DMISA also appeals to SALGA to urge municipalities to embrace the Disaster Management Amendment Act, 16 of 2015 relating to Climate Change, the role of Local Municipalities, focus on vulnerable persons, participation of sector departments, in order to promote sustainable development.
DMISA urges all disaster management stakeholders to familiarise themselves with the content of the Disaster Management Amendment Act, 16 of 2015 and to align all activities to the legislation.
DISASTER RISK REDUCTION 2015, was held from Wednesday 9 to Thursday 10 September 2015 at the ATKV Hartenbos Resort, Mossel Bay, Garden Route, Western Cape, South Africa with the theme:
The 2030 Resilience, Sustainability and Adaptation Mandate: A New Action Agenda for Disaster Risk Reduction
Conference Resolutions: DRR 2015
|SPEAKER||TITLE OF PAPER||PROPOSED CONFERENCE RESOLUTION|
|1||Mr Nabeel Rylands||Utalisation of Disaster Risk Assessment in practice: The Western Cape model||To request the NDMC to pursue all avenues to ensure that Disaster Risk assessment is institutionalised and integrated into all planning at National, Provincial and Municipal levels,|
|2||Mr Makananisa Takalani||Understanding Disaster Risk Assessment||To urge the National Disaster Centre to collaborate with Schools of Geography, Archaeology and Environmental Sciences, ICT and Statistics to develop the kind of technology to perform Disaster Risk Quantitative Assessment with maximum precision within reasonable time|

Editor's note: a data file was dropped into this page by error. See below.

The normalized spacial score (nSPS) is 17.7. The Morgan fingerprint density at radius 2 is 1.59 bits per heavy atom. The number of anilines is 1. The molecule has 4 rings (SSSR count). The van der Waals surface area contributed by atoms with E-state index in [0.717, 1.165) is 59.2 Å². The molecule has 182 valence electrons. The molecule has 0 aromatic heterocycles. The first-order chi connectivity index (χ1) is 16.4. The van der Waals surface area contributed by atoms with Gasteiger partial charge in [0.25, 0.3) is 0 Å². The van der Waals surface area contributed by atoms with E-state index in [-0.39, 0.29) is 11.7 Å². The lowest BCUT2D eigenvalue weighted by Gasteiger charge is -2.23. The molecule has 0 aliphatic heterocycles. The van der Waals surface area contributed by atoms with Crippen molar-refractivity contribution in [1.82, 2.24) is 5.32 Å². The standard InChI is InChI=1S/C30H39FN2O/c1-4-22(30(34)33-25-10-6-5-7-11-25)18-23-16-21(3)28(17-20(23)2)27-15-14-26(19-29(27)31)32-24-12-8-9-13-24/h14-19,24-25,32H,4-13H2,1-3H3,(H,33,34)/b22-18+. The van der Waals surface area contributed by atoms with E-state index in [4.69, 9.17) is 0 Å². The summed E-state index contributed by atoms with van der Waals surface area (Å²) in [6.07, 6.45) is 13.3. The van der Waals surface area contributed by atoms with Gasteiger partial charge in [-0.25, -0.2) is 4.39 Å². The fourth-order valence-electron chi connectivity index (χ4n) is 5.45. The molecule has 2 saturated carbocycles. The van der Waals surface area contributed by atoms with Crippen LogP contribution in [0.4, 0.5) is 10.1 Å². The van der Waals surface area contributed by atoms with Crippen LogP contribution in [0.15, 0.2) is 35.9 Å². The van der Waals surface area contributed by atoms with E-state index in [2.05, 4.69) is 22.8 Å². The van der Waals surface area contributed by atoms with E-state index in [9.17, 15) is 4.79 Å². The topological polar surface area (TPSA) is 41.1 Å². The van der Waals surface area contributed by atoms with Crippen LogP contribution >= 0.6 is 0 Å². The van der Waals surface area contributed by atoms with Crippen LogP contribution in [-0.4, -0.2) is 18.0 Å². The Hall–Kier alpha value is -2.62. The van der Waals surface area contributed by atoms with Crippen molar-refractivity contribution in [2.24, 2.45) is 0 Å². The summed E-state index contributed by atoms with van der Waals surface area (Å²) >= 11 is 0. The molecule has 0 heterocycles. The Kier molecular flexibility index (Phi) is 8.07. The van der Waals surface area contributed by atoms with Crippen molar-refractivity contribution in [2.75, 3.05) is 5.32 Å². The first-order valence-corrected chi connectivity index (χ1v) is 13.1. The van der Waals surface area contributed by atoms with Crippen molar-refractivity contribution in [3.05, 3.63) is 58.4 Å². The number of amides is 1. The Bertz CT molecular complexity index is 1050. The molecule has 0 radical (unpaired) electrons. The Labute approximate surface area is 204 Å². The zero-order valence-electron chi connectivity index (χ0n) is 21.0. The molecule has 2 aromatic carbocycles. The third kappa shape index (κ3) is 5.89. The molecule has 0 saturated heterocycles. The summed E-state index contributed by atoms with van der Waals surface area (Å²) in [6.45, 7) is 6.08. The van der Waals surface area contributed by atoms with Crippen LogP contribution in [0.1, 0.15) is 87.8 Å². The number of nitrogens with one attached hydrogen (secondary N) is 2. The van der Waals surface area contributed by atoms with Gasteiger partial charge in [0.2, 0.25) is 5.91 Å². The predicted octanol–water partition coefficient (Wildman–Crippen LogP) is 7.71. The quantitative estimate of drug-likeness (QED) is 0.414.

|3||Mr Anthony R Kesten||Attacks on foreign nationals in the City of Ekurhuleni – 2015||To urge the NDMC to ensure that all Municipal Disaster Management Centres undertake proper risk and vulnerability assessments to identify the potential social hazards that may exist within their area of responsibility|
|4||Mr Thinus Rabe||The need for rapid impact assessment model specifically suitable for rural areas||To request the NDMC to pursue and promote the development of a rapid disaster impact assessment, specifically suitable for rural areas.|
|5||Mr Daniel Brink||Conceptualising resilient communities||Request the NDMC to facilitate greater dialogue between the fields of disaster management and urban/town planning in recognition of the collaborative potential for achieving resilient development.|